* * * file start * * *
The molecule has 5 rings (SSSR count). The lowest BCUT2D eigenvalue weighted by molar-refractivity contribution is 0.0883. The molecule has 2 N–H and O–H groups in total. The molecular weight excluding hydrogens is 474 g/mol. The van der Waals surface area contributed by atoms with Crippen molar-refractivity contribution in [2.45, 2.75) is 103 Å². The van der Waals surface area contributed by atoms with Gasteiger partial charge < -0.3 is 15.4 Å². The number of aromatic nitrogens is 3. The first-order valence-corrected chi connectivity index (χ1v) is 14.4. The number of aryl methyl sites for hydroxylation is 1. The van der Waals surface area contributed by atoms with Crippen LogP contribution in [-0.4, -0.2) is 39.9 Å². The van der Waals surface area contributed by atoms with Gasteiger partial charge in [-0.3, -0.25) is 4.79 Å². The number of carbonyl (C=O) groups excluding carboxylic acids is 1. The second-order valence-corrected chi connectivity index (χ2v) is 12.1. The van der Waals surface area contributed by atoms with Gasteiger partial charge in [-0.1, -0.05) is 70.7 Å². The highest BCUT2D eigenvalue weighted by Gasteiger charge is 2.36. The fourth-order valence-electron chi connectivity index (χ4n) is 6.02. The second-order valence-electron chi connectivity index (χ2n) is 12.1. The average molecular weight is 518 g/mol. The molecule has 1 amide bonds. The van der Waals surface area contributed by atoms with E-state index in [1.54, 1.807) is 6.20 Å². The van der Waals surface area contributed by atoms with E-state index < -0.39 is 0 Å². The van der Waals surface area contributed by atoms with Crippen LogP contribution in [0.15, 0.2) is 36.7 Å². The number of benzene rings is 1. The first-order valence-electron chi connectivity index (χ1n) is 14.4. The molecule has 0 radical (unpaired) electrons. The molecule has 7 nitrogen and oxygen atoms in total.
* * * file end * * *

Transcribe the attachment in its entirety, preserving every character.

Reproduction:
The molecule has 5 rings (SSSR count). The lowest BCUT2D eigenvalue weighted by molar-refractivity contribution is 0.0883. The molecule has 2 N–H and O–H groups in total. The molecular weight excluding hydrogens is 474 g/mol. The van der Waals surface area contributed by atoms with Crippen molar-refractivity contribution in [2.45, 2.75) is 103 Å². The van der Waals surface area contributed by atoms with Gasteiger partial charge < -0.3 is 15.4 Å². The number of aromatic nitrogens is 3. The first-order valence-corrected chi connectivity index (χ1v) is 14.4. The number of aryl methyl sites for hydroxylation is 1. The van der Waals surface area contributed by atoms with Crippen LogP contribution in [-0.4, -0.2) is 39.9 Å². The van der Waals surface area contributed by atoms with Gasteiger partial charge in [-0.3, -0.25) is 4.79 Å². The number of carbonyl (C=O) groups excluding carboxylic acids is 1. The second-order valence-corrected chi connectivity index (χ2v) is 12.1. The van der Waals surface area contributed by atoms with Gasteiger partial charge in [-0.1, -0.05) is 70.7 Å². The highest BCUT2D eigenvalue weighted by Gasteiger charge is 2.36. The fourth-order valence-electron chi connectivity index (χ4n) is 6.02. The second-order valence-electron chi connectivity index (χ2n) is 12.1. The average molecular weight is 518 g/mol. The molecule has 1 amide bonds. The van der Waals surface area contributed by atoms with E-state index in [1.54, 1.807) is 6.20 Å². The van der Waals surface area contributed by atoms with E-state index < -0.39 is 0 Å². The van der Waals surface area contributed by atoms with Crippen LogP contribution in [0.15, 0.2) is 36.7 Å². The number of benzene rings is 1. The first-order valence-electron chi connectivity index (χ1n) is 14.4. The molecule has 0 radical (unpaired) electrons. The molecule has 7 nitrogen and oxygen atoms in total.